Down in the Garden: A Native Bee-Friendly Garden

Bees have enjoyed celebrity status the past couple of years and rightly so.

They even have a day dedicated to them with Thursday 20th May now declared World Bee Day.

No bees can very well mean no plants and although they are only one type of pollinator along with other insects, animals and birds, they are an incredibly important one.

Let’s explore the ways you can become more bee-friendly by learning how to identify and become mates with our local native bees.

When most of us imagine bees, we are usually thinking of the European Honeybee (Apis mellifera) and this is because, as the name suggests, it is the insect that creates the vast majority of the honey that is in commercial production through the world today.

Across most places on Earth, these bees assure our food security via their pollination method.

In Australia, up to two-thirds of commercial agriculture depends upon bee pollination, including the European Honeybee.

However, there are well over 20,000 species of bees around the world and one of the very best pollinators of all are some of Australian’s own native bees, of which there are over 2,000 species.

Australian Native Bees

I remember an online conversation about gardening with someone last year who was insistent that the only way to improve production in a home vegetable garden was by keeping European Honeybees as our native bees just couldn’t compete.

She was beekeeping herself and had seen the results firsthand, but the key was, any bee encouraged into her garden would have improved results.

She probably would have even seen far better improvements with many of our native bees.

A lot of our bees are smaller and generalist in their gathering nature and this means they can pollinate anything from a huge pumpkin flower to a tomato flower and this just is not true of the European Honeybee.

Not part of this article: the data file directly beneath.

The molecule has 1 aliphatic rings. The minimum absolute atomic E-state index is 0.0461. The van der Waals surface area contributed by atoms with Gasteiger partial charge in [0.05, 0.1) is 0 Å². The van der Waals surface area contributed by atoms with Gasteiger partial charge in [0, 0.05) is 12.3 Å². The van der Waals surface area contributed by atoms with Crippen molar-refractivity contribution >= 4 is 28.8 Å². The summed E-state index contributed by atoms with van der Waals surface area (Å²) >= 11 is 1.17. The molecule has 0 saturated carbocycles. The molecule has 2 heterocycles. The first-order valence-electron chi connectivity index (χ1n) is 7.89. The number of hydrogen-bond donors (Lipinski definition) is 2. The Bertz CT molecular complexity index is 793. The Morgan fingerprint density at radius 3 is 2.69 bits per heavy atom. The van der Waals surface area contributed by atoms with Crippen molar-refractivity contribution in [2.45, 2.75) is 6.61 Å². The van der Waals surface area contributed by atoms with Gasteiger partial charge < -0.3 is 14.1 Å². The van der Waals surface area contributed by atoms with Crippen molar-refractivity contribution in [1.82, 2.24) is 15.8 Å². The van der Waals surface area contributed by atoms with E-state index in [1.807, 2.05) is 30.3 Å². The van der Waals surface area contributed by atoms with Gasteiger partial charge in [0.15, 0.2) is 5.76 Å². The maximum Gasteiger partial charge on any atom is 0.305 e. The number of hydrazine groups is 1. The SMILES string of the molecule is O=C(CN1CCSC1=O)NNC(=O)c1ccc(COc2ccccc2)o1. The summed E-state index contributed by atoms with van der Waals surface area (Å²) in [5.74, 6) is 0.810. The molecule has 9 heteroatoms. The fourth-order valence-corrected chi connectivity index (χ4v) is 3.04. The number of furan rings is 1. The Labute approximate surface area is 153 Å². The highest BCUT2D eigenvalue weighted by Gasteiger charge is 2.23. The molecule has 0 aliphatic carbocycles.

In fact, when it comes to tomatoes in particular, our Blue Banded Bee (Amegilla cingulate) is a champion!

The Blue Banded Bee

A team led by Dr Katja Hogendoorn at the University of Adelaide completed a three-year research program* in 2006 breeding and using Blue Banded Bees in tomato greenhouses.

Tomato flowers rely on a method of pollination referred to as ‘buzz pollination’, something that European Honeybees cannot do.

Buzz pollination relies on strong vibrations, the ‘buzzing’ caused by the bee and the Australian Blue Banded Bee is perfect for the job.

Tomato pollen is encased within the flower in capsules, so it needs these vibrations to shake loose.

If your garden is open, this is achieved through wind but if you have a sheltered garden or a green house?

You need to give them your plants a good shake and still, this is never as productive as the wonderful vibrations of a bee.

In the commercial industry, electric motors are used to shake the tomato plant.

This is just one of many examples of the amazing pollination qualities of our Australian Native Bees and of course, they are without doubt the best pollinator for the vast majority of our native flora and a big part of the environmental circle of the lands around us.

The Wild Pollinator

Want more Native Bees in your garden?

Well, before you go running out to purchase a bee hotel to welcome in your new native bee housemates, you need a to know a bit about these bees, so I asked Central Coast local Native Beekeeper and Bush Regenerator at CEN, (Community Environment Network), Ben Davis-MacAndrew for his advice.

Ben teaches native bee workshops at schools, with private and public organisations and is a Native Beekeeper who provides hives on the Central Coast.

Ben is passionate about Native Bees and yet acknowledges the importance of European Honeybees to the economy. What he isn’t passionate about is irresponsible European Honeybee keeping practices.

We talked about ways to encourage native bees into our gardens, provide homes for them and for those with the inkling, become beekeepers of native bees.

“Build it and they will come”, Ben told me.

He explained that native bees need a place to feel at home in and that you can’t just put a bee hotel into a space and hope that the bees will use it.

They probably won’t.

“First you need to observe which bees are coming through your garden.

Identify those and then research their requirements and provide them.

Then the native bees will be more likely to move in.